Recording the Audiobook of You-Nicorn

Today was a hilarious day. I woke up full of things to do: Super important things. And then I got tired and a little dizzy, and I realized maybe I needed a day off, since mayyyybe I was feeling a little overwhelmed with my new book just being submitted, and my next book’s deadline already looming.

Yeah, I am burnt out.

My rule around when I’m feeling burnt out is that I treat myself like I have the flu. I lay down, watch some mindless inspirational movies, and fix myself a cup of tea.

Because I’m a perpetual motion machine, if I even so much as start reading a book, I’ll dive down a hole and find some way to make that a productive action. I didn’t want to do that, so I decided to force myself to take a break.

In the name of “taking a break,” I was wasting time on Facebook.  I saw that my friend, who has just published her own romance novel, was looking for a recording studio resource. My dear friend Buck, who just released his new album (I have the most incredible friends), responded and said that he knows how to do recording and would happily do it.

Ah ha, I thought! Just what I need on this burnt out day: A NEW PROJECT TO START

No, actually, what I really thought was, “Oh crap! Right! I need to make arrangements to record the audio. But I don’t want to actually find a recording studio or travel to one, or sit around in a studio for 12 hours with a stranger. CRAP! Why did I say I’d do this?” and then I remembered that I actually am excited to work on this, but my overwhelm is telling me that I don’t want to.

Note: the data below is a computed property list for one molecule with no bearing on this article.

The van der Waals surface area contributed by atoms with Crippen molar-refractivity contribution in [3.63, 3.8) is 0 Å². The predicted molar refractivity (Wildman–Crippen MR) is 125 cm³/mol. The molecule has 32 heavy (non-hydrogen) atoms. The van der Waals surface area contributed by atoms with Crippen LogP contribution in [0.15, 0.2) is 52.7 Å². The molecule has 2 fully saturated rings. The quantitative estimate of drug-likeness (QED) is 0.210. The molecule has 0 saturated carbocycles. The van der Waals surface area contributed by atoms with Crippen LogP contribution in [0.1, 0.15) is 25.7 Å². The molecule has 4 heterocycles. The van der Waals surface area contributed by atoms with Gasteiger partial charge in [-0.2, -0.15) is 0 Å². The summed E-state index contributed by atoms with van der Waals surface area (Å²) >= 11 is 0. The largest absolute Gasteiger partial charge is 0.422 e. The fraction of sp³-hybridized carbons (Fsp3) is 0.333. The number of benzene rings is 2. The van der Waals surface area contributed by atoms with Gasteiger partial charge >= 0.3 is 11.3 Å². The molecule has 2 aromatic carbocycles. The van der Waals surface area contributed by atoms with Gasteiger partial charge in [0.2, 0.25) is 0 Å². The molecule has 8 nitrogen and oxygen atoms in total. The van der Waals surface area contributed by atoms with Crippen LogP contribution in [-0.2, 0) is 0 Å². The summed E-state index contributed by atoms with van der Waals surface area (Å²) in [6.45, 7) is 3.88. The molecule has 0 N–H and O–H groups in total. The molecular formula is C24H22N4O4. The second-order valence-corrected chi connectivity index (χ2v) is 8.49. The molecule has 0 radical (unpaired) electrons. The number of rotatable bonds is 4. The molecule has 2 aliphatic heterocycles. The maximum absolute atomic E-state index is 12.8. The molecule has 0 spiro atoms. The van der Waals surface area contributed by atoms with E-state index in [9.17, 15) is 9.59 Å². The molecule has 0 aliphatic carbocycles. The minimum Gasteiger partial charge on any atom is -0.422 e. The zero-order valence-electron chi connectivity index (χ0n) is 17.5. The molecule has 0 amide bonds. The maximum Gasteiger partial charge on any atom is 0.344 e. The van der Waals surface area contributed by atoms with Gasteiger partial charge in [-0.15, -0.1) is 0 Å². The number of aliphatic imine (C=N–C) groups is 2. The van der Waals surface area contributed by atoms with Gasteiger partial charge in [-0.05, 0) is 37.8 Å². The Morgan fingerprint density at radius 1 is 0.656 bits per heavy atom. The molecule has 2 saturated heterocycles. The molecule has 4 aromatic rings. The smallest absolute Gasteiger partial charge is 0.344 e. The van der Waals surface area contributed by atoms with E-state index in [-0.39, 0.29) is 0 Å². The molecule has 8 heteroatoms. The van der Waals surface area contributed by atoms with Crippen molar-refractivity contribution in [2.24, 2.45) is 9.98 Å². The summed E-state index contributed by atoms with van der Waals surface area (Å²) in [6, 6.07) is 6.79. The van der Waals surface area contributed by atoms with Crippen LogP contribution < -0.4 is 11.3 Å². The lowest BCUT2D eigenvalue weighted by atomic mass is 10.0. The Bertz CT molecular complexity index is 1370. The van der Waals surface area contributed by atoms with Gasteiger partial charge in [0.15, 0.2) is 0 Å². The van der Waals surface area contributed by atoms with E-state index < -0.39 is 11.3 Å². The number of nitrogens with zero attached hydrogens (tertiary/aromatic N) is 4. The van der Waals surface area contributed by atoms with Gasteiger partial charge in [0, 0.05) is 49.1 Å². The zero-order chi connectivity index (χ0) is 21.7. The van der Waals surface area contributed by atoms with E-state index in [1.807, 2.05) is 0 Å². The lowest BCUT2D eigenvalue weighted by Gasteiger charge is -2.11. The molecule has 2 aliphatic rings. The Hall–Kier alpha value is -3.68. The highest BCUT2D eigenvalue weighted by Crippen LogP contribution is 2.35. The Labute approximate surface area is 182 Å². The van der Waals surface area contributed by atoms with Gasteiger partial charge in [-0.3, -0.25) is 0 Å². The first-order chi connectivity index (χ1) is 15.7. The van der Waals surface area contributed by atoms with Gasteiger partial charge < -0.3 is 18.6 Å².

But hey, if I was working with a friend, it might not be so bad. And maybe Buck could let me know how to set up a studio in my own home, so I could use my fancy Yeti mic and not bother leaving my haven.

I wrote Buck. He sent me to this golden post. It brilliantly describes how microphones work, and explains that the most important thing with these kind of microphones is containing the echo behind the narrator, not in front of the narrator like one might assume. It suggests using a mattress.

home recording studio kind of
Ah, the glorified pillow fort!

We have a guest bedroom, so I started making plans for how I was going to explain to Russ that I needed to dismantle our guest bedroom so I could make a recording studio in his office (which is in the guest bedroom). After babbling at him for about 20 minutes, he said, “Would the memory foam pads work?”


I had totally forgotten that we basically have piles of sound dampening foam hanging out under our bed in storage. I LOVE IT WHEN A PLAN COMES TOGETHER.

Operation: Home Recording Studio was within my grasp.

I lept up and started dragging around our old memory foam mattresses to make a pillow fort… um… a “recording studio,” grabbed the unfortunately squeaky ancient chair, upended the chest at the bottom of the guest bed, and wedged the memory foam slabs between chairs to make a little horseshoe booth.

HEY! It worked pretty dang well.

I recorded a couple test tracks, which made me realize exactly how frustratingly terribly I read. Just listen to this clip:

The recording quality is acceptable, though, and so I’ve embarked on this probably-totally-doable project of recording my book for release on Audible on the same week as You-Nicorn comes out. Hooray!

Stay tuned for what will undoubtedly be some hilarious stories of studio time. Our dogs have not yet learned that “OMG WILL YOU PLEASE SHUT UP?” means “stop barking, I am recording something important,” so I anticipate some hard conversations with our fluffy animals soon.